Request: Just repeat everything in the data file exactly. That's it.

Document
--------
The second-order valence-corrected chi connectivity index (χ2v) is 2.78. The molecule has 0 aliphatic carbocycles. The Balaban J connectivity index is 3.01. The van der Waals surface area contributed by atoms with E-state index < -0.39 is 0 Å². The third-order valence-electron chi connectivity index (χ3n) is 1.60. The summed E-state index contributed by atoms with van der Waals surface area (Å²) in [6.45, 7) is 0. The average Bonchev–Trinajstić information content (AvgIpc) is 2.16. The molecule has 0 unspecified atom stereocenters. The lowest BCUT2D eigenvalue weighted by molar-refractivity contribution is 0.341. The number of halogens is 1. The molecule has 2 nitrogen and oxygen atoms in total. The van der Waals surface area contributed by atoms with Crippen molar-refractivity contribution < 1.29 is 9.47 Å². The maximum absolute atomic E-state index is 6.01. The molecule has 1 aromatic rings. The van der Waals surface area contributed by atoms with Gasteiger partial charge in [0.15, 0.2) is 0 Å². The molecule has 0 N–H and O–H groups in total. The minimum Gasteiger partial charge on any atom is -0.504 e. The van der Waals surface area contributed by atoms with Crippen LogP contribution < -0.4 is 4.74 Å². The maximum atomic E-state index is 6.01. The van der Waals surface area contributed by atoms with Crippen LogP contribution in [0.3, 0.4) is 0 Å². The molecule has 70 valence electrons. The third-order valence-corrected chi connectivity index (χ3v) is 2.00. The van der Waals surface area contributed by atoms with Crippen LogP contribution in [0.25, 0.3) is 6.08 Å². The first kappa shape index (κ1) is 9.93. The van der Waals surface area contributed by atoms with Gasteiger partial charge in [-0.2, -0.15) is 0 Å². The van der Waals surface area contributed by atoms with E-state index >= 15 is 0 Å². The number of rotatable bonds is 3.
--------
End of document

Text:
The second-order valence-corrected chi connectivity index (χ2v) is 2.78. The molecule has 0 aliphatic carbocycles. The Balaban J connectivity index is 3.01. The van der Waals surface area contributed by atoms with E-state index < -0.39 is 0 Å². The third-order valence-electron chi connectivity index (χ3n) is 1.60. The summed E-state index contributed by atoms with van der Waals surface area (Å²) in [6.45, 7) is 0. The average Bonchev–Trinajstić information content (AvgIpc) is 2.16. The molecule has 0 unspecified atom stereocenters. The lowest BCUT2D eigenvalue weighted by molar-refractivity contribution is 0.341. The number of halogens is 1. The molecule has 2 nitrogen and oxygen atoms in total. The van der Waals surface area contributed by atoms with Crippen molar-refractivity contribution < 1.29 is 9.47 Å². The maximum absolute atomic E-state index is 6.01. The molecule has 1 aromatic rings. The van der Waals surface area contributed by atoms with Gasteiger partial charge in [0.15, 0.2) is 0 Å². The molecule has 0 N–H and O–H groups in total. The minimum Gasteiger partial charge on any atom is -0.504 e. The van der Waals surface area contributed by atoms with Crippen LogP contribution < -0.4 is 4.74 Å². The maximum atomic E-state index is 6.01. The van der Waals surface area contributed by atoms with Crippen LogP contribution in [0.3, 0.4) is 0 Å². The molecule has 70 valence electrons. The third-order valence-corrected chi connectivity index (χ3v) is 2.00. The van der Waals surface area contributed by atoms with Crippen LogP contribution in [0.25, 0.3) is 6.08 Å². The first kappa shape index (κ1) is 9.93. The van der Waals surface area contributed by atoms with Gasteiger partial charge in [-0.2, -0.15) is 0 Å². The van der Waals surface area contributed by atoms with E-state index >= 15 is 0 Å². The number of rotatable bonds is 3.